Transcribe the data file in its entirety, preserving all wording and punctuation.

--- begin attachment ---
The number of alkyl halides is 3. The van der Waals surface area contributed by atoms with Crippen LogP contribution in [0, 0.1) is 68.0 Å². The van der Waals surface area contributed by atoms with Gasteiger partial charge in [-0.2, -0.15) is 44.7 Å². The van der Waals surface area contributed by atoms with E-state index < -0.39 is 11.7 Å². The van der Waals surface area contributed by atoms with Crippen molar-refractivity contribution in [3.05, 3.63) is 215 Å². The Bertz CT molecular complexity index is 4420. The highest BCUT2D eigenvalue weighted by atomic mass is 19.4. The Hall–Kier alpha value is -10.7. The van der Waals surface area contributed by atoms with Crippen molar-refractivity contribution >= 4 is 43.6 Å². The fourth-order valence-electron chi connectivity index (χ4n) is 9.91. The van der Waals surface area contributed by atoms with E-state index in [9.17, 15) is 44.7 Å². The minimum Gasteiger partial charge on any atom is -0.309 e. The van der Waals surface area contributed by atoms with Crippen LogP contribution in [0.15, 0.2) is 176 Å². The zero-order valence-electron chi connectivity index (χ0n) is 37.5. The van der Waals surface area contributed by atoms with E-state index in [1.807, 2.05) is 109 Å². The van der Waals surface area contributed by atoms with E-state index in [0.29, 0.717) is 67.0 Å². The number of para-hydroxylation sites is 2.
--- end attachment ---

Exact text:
The number of alkyl halides is 3. The van der Waals surface area contributed by atoms with Crippen LogP contribution in [0, 0.1) is 68.0 Å². The van der Waals surface area contributed by atoms with Gasteiger partial charge in [-0.2, -0.15) is 44.7 Å². The van der Waals surface area contributed by atoms with E-state index < -0.39 is 11.7 Å². The van der Waals surface area contributed by atoms with Crippen molar-refractivity contribution in [3.05, 3.63) is 215 Å². The Bertz CT molecular complexity index is 4420. The highest BCUT2D eigenvalue weighted by atomic mass is 19.4. The Hall–Kier alpha value is -10.7. The van der Waals surface area contributed by atoms with Crippen molar-refractivity contribution >= 4 is 43.6 Å². The fourth-order valence-electron chi connectivity index (χ4n) is 9.91. The van der Waals surface area contributed by atoms with E-state index in [9.17, 15) is 44.7 Å². The minimum Gasteiger partial charge on any atom is -0.309 e. The van der Waals surface area contributed by atoms with Crippen LogP contribution in [0.15, 0.2) is 176 Å². The zero-order valence-electron chi connectivity index (χ0n) is 37.5. The van der Waals surface area contributed by atoms with E-state index in [1.807, 2.05) is 109 Å². The van der Waals surface area contributed by atoms with E-state index in [0.29, 0.717) is 67.0 Å². The number of para-hydroxylation sites is 2.